Sunday, January 16, 2011

When It Rains, It Pours

By Ruth A. Ringelstetter

It was the second morning of one of our trips to Iowa in 2008. The first day had been spent photographing barns. My plan for day two was to drive west along Hwy 30 and stop in the city of Belle Plaine for sunrise.

We had stayed in Cedar Rapids overnight, and as we packed the car in the morning, the sky looked ominous. We decided we would try to drive away from the clouds and into better weather, so we went with our plan and headed west. Before we even arrived at Belle Plaine, it was raining.

We pulled into a gas station in Belle Plaine and sat in the parking lot waiting to see if the rain would stop. But it didn’t. So we decided to eat our breakfast in the car while we waited some more. But it still didn’t let up. Next, we killed time in the gas station, going to the restroom and wandering around. Then we went back to the car and waited again. When it looked like it might be letting up just a little, we drove over to the old Preston’s Station on the Lincoln Highway hoping for a chance to take a few pictures. Finally, it let up enough that Joann got out of the car with an umbrella and started to photograph.

The gas station was covered with old signs and there were old tractors sitting on the lawn. Joann worked her way around the building photographing everything she could in the light rain.

When Joann finished with the gas station, it was still raining, but we decided to check out the rest of the town. Main Street is filled with history. There are many old buildings including an old-time pharmacy.

As you can probably guess, when we saw the movie theater, we had to get a picture since we have such fond memories of old theaters.

By now it was raining too hard and there was thunder and lightning, so we drove around town looking at what else there might be to take a picture of. When the rain didn’t let up, we decided to drive a little further west to Tama and Toledo. Again, we hoped that we could drive out of the rain and check out those towns.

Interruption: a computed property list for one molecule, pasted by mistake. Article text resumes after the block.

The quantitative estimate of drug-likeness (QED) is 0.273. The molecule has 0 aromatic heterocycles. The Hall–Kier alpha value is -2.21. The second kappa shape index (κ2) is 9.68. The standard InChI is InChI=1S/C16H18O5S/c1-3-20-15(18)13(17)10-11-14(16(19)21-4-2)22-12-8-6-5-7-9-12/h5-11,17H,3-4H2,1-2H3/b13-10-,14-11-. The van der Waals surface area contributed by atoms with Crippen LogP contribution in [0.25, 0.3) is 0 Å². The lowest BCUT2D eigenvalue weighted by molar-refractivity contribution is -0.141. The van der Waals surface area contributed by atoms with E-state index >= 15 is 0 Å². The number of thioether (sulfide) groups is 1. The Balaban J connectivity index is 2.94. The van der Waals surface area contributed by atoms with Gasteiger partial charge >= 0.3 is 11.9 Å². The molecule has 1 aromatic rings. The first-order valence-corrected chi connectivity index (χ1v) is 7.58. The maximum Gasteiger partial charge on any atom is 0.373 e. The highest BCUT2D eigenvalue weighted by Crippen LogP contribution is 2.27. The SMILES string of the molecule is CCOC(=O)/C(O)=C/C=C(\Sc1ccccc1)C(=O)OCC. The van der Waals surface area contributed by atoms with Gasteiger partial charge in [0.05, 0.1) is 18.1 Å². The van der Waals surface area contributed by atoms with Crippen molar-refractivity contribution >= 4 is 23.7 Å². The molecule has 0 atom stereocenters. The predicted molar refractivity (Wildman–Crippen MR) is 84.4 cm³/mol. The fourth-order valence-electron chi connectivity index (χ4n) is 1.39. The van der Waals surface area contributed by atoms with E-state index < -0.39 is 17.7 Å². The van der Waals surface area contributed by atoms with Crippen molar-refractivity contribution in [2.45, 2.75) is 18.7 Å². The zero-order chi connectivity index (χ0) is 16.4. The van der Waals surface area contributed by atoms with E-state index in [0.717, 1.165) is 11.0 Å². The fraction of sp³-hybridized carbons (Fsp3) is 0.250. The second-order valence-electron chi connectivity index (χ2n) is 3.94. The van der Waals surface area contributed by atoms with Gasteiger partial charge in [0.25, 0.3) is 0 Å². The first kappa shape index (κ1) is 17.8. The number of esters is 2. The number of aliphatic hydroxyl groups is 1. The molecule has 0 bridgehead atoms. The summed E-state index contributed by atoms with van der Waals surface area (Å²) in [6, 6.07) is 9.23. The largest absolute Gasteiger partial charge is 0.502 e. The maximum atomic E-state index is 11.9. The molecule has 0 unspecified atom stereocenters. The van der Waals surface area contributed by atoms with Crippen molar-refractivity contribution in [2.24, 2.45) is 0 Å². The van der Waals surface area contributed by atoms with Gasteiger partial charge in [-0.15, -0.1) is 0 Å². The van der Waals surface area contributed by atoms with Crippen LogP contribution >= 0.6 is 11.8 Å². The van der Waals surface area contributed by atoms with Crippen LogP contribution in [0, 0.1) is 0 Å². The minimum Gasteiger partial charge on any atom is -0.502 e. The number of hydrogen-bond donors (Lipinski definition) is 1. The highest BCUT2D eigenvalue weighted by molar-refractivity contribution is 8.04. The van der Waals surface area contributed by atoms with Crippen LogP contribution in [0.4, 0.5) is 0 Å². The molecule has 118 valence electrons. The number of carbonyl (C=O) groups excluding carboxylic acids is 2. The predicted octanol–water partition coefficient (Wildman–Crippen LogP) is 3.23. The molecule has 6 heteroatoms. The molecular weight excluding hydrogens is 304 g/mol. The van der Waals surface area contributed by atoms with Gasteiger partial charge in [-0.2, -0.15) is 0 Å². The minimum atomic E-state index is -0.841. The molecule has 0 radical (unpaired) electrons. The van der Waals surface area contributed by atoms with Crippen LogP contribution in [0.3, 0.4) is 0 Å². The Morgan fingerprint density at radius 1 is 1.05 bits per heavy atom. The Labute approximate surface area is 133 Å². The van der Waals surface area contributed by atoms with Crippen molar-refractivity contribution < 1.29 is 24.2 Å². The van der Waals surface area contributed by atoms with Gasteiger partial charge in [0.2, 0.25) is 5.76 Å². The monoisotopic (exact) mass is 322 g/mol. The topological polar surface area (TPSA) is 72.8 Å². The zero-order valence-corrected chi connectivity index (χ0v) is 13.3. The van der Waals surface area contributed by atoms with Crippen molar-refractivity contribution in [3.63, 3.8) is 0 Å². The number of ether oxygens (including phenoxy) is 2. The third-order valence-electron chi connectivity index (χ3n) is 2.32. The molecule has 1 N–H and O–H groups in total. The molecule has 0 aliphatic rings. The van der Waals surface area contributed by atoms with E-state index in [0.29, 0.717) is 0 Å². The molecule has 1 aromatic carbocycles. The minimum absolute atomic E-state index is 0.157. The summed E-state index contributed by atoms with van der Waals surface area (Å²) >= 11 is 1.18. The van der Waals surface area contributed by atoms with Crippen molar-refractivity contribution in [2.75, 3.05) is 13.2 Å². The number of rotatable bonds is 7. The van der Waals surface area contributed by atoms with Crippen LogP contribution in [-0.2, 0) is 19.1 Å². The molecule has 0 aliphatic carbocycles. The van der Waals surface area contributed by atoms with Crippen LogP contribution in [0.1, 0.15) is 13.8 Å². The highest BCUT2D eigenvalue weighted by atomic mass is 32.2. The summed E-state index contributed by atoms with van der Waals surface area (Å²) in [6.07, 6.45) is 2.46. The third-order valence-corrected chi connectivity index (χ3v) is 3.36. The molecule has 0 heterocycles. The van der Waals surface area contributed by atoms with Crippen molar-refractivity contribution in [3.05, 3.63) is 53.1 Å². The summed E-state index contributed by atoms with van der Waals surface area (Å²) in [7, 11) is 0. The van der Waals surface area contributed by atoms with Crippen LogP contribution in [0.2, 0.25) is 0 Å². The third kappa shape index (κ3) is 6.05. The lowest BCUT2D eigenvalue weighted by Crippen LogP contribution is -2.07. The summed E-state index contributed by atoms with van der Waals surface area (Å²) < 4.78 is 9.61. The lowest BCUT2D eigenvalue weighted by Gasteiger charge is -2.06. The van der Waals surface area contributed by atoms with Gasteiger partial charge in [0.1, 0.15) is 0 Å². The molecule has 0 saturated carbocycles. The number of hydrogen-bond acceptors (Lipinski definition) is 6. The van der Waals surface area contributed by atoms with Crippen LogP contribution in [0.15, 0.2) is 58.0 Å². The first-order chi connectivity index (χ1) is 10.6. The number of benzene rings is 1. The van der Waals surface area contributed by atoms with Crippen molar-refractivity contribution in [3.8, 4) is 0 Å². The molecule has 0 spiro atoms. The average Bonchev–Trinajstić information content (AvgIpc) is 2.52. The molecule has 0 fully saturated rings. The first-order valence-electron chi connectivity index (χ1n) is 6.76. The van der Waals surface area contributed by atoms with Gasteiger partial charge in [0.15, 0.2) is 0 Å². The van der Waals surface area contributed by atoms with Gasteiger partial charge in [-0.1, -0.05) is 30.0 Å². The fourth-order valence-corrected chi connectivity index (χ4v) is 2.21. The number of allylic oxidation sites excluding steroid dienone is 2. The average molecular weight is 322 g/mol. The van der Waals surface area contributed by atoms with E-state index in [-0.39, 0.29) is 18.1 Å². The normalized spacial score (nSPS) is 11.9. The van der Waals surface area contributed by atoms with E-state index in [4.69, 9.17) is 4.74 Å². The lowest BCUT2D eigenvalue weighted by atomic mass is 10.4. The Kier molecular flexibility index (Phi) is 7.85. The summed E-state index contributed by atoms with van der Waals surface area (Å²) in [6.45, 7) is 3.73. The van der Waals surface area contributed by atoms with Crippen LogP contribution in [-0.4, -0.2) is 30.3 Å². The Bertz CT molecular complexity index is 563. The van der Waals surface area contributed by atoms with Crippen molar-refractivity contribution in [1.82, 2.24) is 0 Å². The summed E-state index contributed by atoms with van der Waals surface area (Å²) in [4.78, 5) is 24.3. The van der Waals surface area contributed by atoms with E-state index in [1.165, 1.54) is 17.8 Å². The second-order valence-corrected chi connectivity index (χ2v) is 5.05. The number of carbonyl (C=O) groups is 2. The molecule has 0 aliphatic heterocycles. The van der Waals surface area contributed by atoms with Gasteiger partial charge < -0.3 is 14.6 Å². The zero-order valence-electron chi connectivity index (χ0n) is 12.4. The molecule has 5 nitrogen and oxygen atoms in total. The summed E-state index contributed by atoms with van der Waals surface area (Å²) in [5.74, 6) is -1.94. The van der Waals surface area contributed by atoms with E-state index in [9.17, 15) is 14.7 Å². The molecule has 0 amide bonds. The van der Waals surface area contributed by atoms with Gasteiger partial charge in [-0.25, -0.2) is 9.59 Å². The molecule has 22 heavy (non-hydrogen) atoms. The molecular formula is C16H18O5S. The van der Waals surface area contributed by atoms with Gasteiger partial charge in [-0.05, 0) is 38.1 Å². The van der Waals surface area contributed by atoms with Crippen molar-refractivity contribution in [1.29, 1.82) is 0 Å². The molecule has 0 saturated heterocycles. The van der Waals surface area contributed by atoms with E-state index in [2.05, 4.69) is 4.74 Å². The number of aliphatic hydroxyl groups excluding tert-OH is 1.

At Tama, we found several things we wanted to photograph, but the rain and lightning didn’t allow us to photograph anything. We continued up the road to Toledo. It was still raining, and we couldn’t believe that it just wouldn’t let up. We found more great things we wanted to photograph, so I took out a little notebook and started making a list.

We waited in front of the old Rexall Pharmacy until there was a tiny break in the downpour and then Joann jumped out and took a photo. But as soon as she was out of the car, the lightning began again and she had to jump back into the car.

Then we spent some time waiting in front of the old Hotel Toledo to see if we could get a picture of the great old sign. There had been a car parked in the way, but by the time the rain finally let up, the car had been moved. But the rain on this morning would only give us a minute or two between flashes of lightning.

Finally, we drove east to see if maybe the weather would break and allow us to photograph any more barns on the way home. We did manage to have a pretty good day, but by nightfall as we entered Wisconsin, the rain had caught up to us, and we drove home in the worst rainstorm Wisconsin had had for years. Iowa and Wisconsin both experienced severe flooding that June.

The following summer on our way to the northwest corner of Iowa, I had the bright idea to try and pass through Belle Plaine again to photograph what we had missed. The weather was fine when we left home, and was fairly nice as we began to cross Iowa. But as we neared Belle Plaine, the clouds came in and the rain began.

When we stopped to photograph the depot, it was already sprinkling, and Joann took the umbrella with her. It is a big, beautiful depot that was built in 1894 for the Chicago Northwestern Railroad. In spite of the rain, she did manage to get some photos.

On this trip, we also noticed the ornate entryway of an old bank building. Lucky for us, the building has been repurposed rather than torn down. That is one of our favorite things about old towns.

The name “Belle Plaine” is said to mean “Belle of the Prairie” or "Beautiful Plain”. We have yet to see Belle Plaine on a clear and pleasant day, but we are making plans to return. And maybe we can even make it to Tama and Toledo without the rain finding us.

Happy Shunpiking!

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